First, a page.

Marvel’s kingdom of Wakanda may be mythical, but its inhabitants will use a very real language. The on-screen spoken language of the kingdom of Wakanda is isiXhosa, the melodic South African language known for its distinctive clicks. It’s one of the way the much anticipated Black Panther film is trying to ensure its authenticity as it skirts premature accusations of appropriation.
Tony Award-winning South African actor John Kani plays the first Black Panther and old king of Wakanda, T’Chaka. In the Marvel Studios film, Chadwick Boseman’s T’Challa takes over the most technologically advanced yet isolated African kingdom after his father is killed.
“There are words used to indicate that those people’s indigenous language is not English,” said Kani. “But you know this is an American major blockbuster, therefore it will be 99.9% English. However, you’ll hear some isiXhosa words being dropped.”
With the line, “I miss you my son, I haven’t seen you in a long time,” Kani introduced isiXhosa into the film’s script, he told journalists at the film’s world premiere in Los Angeles on Jan 29.
It will be a brief moment in the entirety of the film, but one that Kani sees as part of a larger opportunity to “introduce the different African, an African that is a global figure,” he told Variety.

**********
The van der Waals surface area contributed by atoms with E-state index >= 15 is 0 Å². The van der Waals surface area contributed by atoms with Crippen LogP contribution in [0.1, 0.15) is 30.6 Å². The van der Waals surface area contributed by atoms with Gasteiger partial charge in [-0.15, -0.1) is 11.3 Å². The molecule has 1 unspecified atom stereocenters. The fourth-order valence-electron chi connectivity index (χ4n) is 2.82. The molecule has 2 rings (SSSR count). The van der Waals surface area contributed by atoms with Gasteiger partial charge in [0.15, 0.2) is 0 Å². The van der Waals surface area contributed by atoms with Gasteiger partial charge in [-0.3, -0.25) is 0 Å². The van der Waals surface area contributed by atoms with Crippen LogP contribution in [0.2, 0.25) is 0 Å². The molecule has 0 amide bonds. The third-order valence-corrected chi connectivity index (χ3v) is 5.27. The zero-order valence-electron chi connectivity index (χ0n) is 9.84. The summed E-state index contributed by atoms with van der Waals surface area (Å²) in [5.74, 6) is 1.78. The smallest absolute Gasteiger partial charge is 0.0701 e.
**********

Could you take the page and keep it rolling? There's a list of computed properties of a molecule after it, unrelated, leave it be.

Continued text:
IsiXhosa is an Nguni language (the same family of languages as isiZulu and siSwati) spoken mainly in South Africa’s Eastern and Western Cape provinces and is the second largest cultural group in the country. It became the official language of Wakanda in Captain America: Civil War, which introduced film audiences to Boseman’s Black Panther, as well as his father played by Kani.
“I asked the directors ‘Why am I speaking English to my son?’ We are supposed to be from Africa,’” Kani said he told Captain America directors Joe and Anthony Russo.
In Black Panther, director Ryan Coogler described the moment you hear a father and son on screen speaking a real African language in a Hollywood blockbuster as “emotionally moving.” Kani worked with Coogler to make sure the moment felt authentic, also playing the role of language consultant.
In the storyline, the flashbacks between T’Chaka and T’Challa flesh out the burden the young now carries as he also grieves for his father. The film, however, has the added burden of the expectations of audiences who have placed great significance on a black superhero set in an Africa that defies stereotypes.
*Wamkelekile kuWakanda: Welcome to Wakanda